Wins and Losses Series: Mark from The Retirement Spot – “I was actually helping the company eliminate my job”

Wins and Losses Series: Mark from The Retirement Spot - "I was actually helping the company eliminate my job"

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Hi, Team!

 

Welcome to another edition of MikedUp Blog’s Wins and Losses Series, where we interview a generous participant about 4 of the best and worst moments of their life. The point? To learn from the past so that we can improve in the future!

 

If you’re interested in participating in the Wins and Losses Series, please send me a note here (you don’t have to be a blogger to participate!).

 

Check out the complete Wins and Losses Series Here

 

(Photo courtesy of Kevin Newton)

 

This week we have: Mark from The Retirement Spot!

 

Spoiler alert – Mark crushed this post and it’s full of knowledge gems. Take out your notebook… I know I did. Take it away, Mark!

 


 

Wins and Losses Series: Mark from The Retirement Spot - "I was actually helping the company eliminate my job"

 

I read some of MikedUp Blog’s series on Wins and Losses, and I said: “Oh yes I want to participate in this”.  What an exciting concept!

 

I like the quote by Michael Chandelier, a mixed martial artist:

 

“Don’t focus on the wins and losses… focus your efforts on performing to your full potential.”

 

And that is my philosophy-focus on my potential, and let the cards fall as they may.

 

First win and my first house

 

Everyone has that first investment that literally scares the pants off you.

 

It was 1979, I had been married for two years.  My wife, a recent immigrant from Nicaragua, and I were living in a small cramped one bedroom apartment for 165 dollars a month.   Yeap rent was that cheap once.

 

To say we were poor would be an understatement.  I was a struggling student with a part-time job as an orderly in a hospital making $4.60 an hour, almost twice the minimum wage.  My wife landed a temp job as a part-time secretary.

 

I was still attending San Jose State University trying to obtain a degree in Accounting.

 

An offer I couldn’t refuse

 

My “missionary” brother dropped by one day.  I don’t use the term “missionary” lightly.  My brother always had a zeal for missionary life. His sole purpose in life was to serve God and unbeknownst to me, I was apparently part of “God’s” plan.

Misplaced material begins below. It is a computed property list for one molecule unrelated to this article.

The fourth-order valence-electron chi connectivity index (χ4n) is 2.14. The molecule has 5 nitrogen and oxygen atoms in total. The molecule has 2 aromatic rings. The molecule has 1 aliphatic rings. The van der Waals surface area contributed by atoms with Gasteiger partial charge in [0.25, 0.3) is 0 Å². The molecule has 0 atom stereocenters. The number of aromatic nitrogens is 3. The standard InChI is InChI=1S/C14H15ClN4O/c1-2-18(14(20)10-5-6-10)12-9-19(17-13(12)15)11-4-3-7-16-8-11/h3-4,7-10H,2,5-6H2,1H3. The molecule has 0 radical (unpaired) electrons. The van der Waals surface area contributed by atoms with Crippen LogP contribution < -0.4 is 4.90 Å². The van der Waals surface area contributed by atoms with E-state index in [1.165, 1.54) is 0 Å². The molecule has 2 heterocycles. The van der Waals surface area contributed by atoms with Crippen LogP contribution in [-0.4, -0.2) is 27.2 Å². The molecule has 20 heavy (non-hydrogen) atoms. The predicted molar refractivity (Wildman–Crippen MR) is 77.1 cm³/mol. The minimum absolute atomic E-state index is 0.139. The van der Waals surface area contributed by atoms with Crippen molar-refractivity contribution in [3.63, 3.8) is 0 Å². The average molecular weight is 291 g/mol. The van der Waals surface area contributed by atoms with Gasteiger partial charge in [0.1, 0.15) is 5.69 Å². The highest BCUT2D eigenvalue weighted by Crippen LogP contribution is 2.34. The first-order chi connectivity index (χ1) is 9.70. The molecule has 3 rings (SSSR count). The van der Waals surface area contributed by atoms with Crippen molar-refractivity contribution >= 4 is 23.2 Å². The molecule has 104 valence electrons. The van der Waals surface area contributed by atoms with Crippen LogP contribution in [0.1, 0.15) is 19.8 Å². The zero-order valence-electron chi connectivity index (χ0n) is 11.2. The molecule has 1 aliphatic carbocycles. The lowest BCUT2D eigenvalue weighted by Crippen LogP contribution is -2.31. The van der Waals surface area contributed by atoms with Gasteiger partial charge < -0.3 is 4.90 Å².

I didn’t know it at the time but my brother made me acutely aware of what part in God’s plan I was to play.

 

My brother had just purchased an owner-financed duplex with some unusual terms.

 

The Duplex

 

The duplex was sold to my brother for $84,000.  The loan was an interest-only loan for six years with annual balloon payments of $12,000.  My brother was a teacher and he had no way of paying this with his pecuniary salary but he bought the house anyway. 

 

He did everything on faith.  That is where I come in.

 

I am a risk-averse individual by nature probably to the extreme because of a neurological disorder I have. 

 

Sitting on the sofa, my brother begins to tell me the details of the duplex; He ended the conversation asking me if I wanted to go in halves with him.

 

-uh mmm uh – what?

 

I hemmed and hawed for a few minutes and then he pulls the “I was part of ‘God’s plan’.” card.  Hmmm- Well, how could I deny God?

 

I was scared %$?&.  How in the heck was I going to afford a $42,000 loan (my part) accompanied with $7,000 annual balloon payments not counting property taxes and insurance with the pittance we were making?

 

Somehow, we made it, and everything turned out fine.  With salary increases and savings, we were able to make the payments.

 

When we sold the duplex six years later, it had doubled in price.

 

The sale allowed us to put a sizeable down payment on our current home which was $121,000 and pay off the mortgage in ten years.  It also allowed me to become totally debt free at an early age. 

 

Our current home is now appraised at over a million dollars.